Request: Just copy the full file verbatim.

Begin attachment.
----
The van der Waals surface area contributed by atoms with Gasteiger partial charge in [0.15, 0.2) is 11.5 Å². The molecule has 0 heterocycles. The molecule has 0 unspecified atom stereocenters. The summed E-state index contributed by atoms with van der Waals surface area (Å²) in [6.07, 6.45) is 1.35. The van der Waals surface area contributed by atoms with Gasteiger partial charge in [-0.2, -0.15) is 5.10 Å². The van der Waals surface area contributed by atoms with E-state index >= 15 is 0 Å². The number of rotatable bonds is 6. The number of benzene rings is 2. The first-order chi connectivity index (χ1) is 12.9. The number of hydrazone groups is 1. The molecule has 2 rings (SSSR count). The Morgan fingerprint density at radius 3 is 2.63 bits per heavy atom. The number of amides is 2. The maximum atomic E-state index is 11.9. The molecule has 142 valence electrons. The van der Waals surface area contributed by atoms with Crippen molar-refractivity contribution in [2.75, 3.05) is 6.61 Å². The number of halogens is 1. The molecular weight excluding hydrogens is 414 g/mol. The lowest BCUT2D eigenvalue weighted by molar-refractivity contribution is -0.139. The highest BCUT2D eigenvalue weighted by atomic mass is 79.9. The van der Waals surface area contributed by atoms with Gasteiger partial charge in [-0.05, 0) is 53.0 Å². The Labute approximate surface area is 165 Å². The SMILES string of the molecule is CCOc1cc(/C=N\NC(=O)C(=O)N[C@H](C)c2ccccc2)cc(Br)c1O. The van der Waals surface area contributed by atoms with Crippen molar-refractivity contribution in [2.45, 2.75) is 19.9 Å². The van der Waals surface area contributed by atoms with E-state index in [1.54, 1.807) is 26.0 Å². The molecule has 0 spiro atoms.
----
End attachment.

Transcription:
The van der Waals surface area contributed by atoms with Gasteiger partial charge in [0.15, 0.2) is 11.5 Å². The molecule has 0 heterocycles. The molecule has 0 unspecified atom stereocenters. The summed E-state index contributed by atoms with van der Waals surface area (Å²) in [6.07, 6.45) is 1.35. The van der Waals surface area contributed by atoms with Gasteiger partial charge in [-0.2, -0.15) is 5.10 Å². The van der Waals surface area contributed by atoms with E-state index >= 15 is 0 Å². The number of rotatable bonds is 6. The number of benzene rings is 2. The first-order chi connectivity index (χ1) is 12.9. The number of hydrazone groups is 1. The molecule has 2 rings (SSSR count). The Morgan fingerprint density at radius 3 is 2.63 bits per heavy atom. The number of amides is 2. The maximum atomic E-state index is 11.9. The molecule has 142 valence electrons. The van der Waals surface area contributed by atoms with Crippen molar-refractivity contribution in [2.75, 3.05) is 6.61 Å². The number of halogens is 1. The molecular weight excluding hydrogens is 414 g/mol. The lowest BCUT2D eigenvalue weighted by molar-refractivity contribution is -0.139. The highest BCUT2D eigenvalue weighted by atomic mass is 79.9. The van der Waals surface area contributed by atoms with Gasteiger partial charge in [-0.05, 0) is 53.0 Å². The Labute approximate surface area is 165 Å². The SMILES string of the molecule is CCOc1cc(/C=N\NC(=O)C(=O)N[C@H](C)c2ccccc2)cc(Br)c1O. The van der Waals surface area contributed by atoms with Crippen molar-refractivity contribution in [2.45, 2.75) is 19.9 Å². The van der Waals surface area contributed by atoms with E-state index in [1.54, 1.807) is 26.0 Å². The molecule has 0 spiro atoms.